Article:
Today I keep a bottle of Euphoria for nostalgic purposes, but it doesn't smell the same on my skin anymore. I'm pretty sure it created a literal love potion in combination with my teen hormones and it won't ever smell the same. I also keep the bottle of Opium for the winter months, as the spicy musk warms up even the most bitter snowy days. I keep a couple of roller-balls I've tried when I want to switch things up, but I usually rotate between Blackout and Angel. 

I hope none of my exes read my blog, but if they do I apologize for the subtle shoutout and I selfishly hope my signature scents still make you double take. 

fall mood board

image1 (2).JPG

photos clockwise: [1] [2] [3] [4] [5] [6] [7]

This fall is going to be one for the books. The next few months are jam packed with last minute wedding planning and new work schedules, but I plan on making time for Halloween traditions, reading, writing and painting. I've been itching to get back into a creative routine. Suffice to say I have lots to look forward to. I just want to be able to take it slow and soak it up. I have a feeling it will be one to remember.

Reading: Priestdaddy
Looking forward to: getting married (!)
Excited to: go on a twilight walk through Greenwood Cemetery on my birthday.
Eating: no sodas or alcohol, but lots of baked goods. I really want to try this fig and rosemary upside down cake.

blog inspo courtesy of my best gal Sarah over at StayWarm.
 

fake it 'til you make it

abbey crain

I'm a model.
I'm a writer.
I'm an artist.
I'm happy.
I'm good. 

I honestly have no clue what I'm doing. Five years ago this month I started this blog with a closet full of Forever21 clothes waiting to be styled and a few friends who wanted to practice their photography. I didn't think I was pretty enough to be a fashion blogger. And I don't think my life is exciting enough to be a lifestyle blogger. But somewhere along the way I kept going; and kept posing; and kept writing. 

 

This fake it 'til you make it attitude has pushed me in promising directions over the last half decade. When i started blogging I told my self I was pretty enough to be seen, to be put on display, vulnerable. I still have a hard time feeling confident enough to post that Instagram, that blog post, but I do so I am. I am a model.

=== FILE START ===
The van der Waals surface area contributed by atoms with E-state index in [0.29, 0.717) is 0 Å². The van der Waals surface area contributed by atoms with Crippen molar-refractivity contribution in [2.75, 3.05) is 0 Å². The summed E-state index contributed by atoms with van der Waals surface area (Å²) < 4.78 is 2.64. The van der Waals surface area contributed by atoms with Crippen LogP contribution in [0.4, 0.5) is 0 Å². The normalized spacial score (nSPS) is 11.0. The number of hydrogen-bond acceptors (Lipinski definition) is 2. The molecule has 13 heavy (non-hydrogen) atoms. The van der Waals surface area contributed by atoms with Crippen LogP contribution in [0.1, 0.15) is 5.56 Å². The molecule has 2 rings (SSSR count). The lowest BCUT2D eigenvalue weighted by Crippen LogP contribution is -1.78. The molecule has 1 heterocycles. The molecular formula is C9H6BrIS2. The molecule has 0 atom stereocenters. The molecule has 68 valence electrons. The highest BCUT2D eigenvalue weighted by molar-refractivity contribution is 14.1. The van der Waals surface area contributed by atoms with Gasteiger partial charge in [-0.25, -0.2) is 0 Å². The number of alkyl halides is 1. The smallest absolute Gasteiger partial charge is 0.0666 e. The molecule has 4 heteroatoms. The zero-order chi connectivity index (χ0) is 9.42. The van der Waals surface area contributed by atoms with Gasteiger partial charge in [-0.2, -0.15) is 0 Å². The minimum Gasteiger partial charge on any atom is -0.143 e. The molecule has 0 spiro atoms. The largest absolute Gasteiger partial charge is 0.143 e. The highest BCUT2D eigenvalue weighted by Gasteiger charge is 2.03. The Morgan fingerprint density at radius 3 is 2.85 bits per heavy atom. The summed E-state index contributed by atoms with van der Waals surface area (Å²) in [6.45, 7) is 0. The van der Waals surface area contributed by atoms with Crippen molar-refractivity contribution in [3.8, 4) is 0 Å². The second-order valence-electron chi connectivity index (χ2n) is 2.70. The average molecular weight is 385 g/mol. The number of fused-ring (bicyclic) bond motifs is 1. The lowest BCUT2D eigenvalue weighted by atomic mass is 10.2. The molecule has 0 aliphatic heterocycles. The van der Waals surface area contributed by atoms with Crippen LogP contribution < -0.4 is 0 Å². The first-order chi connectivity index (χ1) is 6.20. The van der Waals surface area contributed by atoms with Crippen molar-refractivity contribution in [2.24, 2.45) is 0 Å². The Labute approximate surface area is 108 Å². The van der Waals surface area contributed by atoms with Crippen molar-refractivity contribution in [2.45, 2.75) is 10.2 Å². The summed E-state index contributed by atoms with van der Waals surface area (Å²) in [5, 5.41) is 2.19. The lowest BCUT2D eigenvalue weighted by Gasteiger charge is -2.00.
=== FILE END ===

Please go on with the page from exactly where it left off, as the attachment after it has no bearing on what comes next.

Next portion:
My job is to write and I write in my free time, for fun even. But I still have a hard time calling myself a writer. I don't know if that's the stifled southern woman in me, never wanting to give myself credit where the credit is truly do, or if I just don't feel like what I imagine the great Beat writers feel like. We aren't that different after all. Here I am sipping black coffee in a small shop typing away. The only difference is the manner in which our fingers move, pen to paper and fingers to computer keys. I am a writer. 

I was an art minor in college and continue to practice the arts in plethora of ways. I've designed my apartment decor just so. I paint. I garden. Yet I feel almost queasy calling myself an artist. But I am one, you know. I am an artist.

I've become more myself over the last few years, owning the fact that my moods are not moods and something that I often can't control. I get stuck and I get down. And when I'm down the only way I can get up is to pretend. To say I am worthy, worth happiness, worthwhile. I say I am happy and good and I am. I am happy and good. 

I say that I am and I am. I am a strong, artist, model, writer, a good person. I am happy. I am. 

Side story: My friend Sarah was taking photos for my blog in Nashville and a handsome man confronted us with his big official-looking camera. He was photographing a model for a local magazine. He asked us what we were doing. "Blogging," I replied confidently. He patronizingly asked what kind of blog I ran and questioned what I was wearing. Sarah continued to photograph me while he asked more about me. Without skipping a beat I told him I was a lifestyle blogger in Brooklyn and worked for the Wall Street Journal. I know I didn't look like the conventional bubbly blogger in my shapeless overalls and medium frame. But I told him WHO I was and he eventually backed off.